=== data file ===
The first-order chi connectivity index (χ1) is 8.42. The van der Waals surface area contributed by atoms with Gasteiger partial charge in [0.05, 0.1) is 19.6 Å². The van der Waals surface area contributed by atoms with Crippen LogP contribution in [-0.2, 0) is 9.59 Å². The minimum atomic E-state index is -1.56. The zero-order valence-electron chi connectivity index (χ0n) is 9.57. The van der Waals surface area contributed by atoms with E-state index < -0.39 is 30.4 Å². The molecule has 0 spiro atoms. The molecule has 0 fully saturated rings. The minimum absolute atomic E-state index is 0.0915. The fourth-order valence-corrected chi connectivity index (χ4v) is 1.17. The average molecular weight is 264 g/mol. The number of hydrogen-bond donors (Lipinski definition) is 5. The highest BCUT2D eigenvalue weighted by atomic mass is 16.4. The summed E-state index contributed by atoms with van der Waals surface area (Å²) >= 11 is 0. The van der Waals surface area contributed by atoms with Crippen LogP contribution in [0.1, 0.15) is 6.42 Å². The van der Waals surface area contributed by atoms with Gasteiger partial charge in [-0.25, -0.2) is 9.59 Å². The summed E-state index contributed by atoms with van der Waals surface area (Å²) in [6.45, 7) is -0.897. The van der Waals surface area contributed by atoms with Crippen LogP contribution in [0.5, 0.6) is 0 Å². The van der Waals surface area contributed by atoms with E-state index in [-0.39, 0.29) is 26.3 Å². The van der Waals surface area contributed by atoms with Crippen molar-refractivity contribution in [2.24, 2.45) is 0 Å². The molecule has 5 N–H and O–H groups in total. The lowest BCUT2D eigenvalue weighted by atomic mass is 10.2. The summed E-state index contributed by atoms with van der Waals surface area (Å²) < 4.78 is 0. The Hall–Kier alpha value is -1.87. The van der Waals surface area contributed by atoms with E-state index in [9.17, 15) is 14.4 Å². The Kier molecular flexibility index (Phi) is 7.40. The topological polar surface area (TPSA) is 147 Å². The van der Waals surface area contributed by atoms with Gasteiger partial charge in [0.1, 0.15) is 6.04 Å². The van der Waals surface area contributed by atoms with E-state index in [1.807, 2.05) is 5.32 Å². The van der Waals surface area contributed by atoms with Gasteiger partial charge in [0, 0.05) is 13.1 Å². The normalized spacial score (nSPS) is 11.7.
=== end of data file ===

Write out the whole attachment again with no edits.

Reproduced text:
The first-order chi connectivity index (χ1) is 8.42. The van der Waals surface area contributed by atoms with Gasteiger partial charge in [0.05, 0.1) is 19.6 Å². The van der Waals surface area contributed by atoms with Crippen LogP contribution in [-0.2, 0) is 9.59 Å². The minimum atomic E-state index is -1.56. The zero-order valence-electron chi connectivity index (χ0n) is 9.57. The van der Waals surface area contributed by atoms with E-state index < -0.39 is 30.4 Å². The molecule has 0 spiro atoms. The molecule has 0 fully saturated rings. The minimum absolute atomic E-state index is 0.0915. The fourth-order valence-corrected chi connectivity index (χ4v) is 1.17. The average molecular weight is 264 g/mol. The number of hydrogen-bond donors (Lipinski definition) is 5. The highest BCUT2D eigenvalue weighted by atomic mass is 16.4. The summed E-state index contributed by atoms with van der Waals surface area (Å²) >= 11 is 0. The van der Waals surface area contributed by atoms with Crippen LogP contribution in [0.1, 0.15) is 6.42 Å². The van der Waals surface area contributed by atoms with Gasteiger partial charge in [-0.25, -0.2) is 9.59 Å². The summed E-state index contributed by atoms with van der Waals surface area (Å²) in [6.45, 7) is -0.897. The van der Waals surface area contributed by atoms with Crippen LogP contribution in [0.5, 0.6) is 0 Å². The van der Waals surface area contributed by atoms with E-state index in [-0.39, 0.29) is 26.3 Å². The van der Waals surface area contributed by atoms with Crippen molar-refractivity contribution in [2.24, 2.45) is 0 Å². The molecule has 5 N–H and O–H groups in total. The lowest BCUT2D eigenvalue weighted by atomic mass is 10.2. The summed E-state index contributed by atoms with van der Waals surface area (Å²) < 4.78 is 0. The Hall–Kier alpha value is -1.87. The van der Waals surface area contributed by atoms with E-state index in [9.17, 15) is 14.4 Å². The Kier molecular flexibility index (Phi) is 7.40. The topological polar surface area (TPSA) is 147 Å². The van der Waals surface area contributed by atoms with Gasteiger partial charge in [0.1, 0.15) is 6.04 Å². The van der Waals surface area contributed by atoms with E-state index in [1.807, 2.05) is 5.32 Å². The van der Waals surface area contributed by atoms with Gasteiger partial charge in [0, 0.05) is 13.1 Å². The normalized spacial score (nSPS) is 11.7.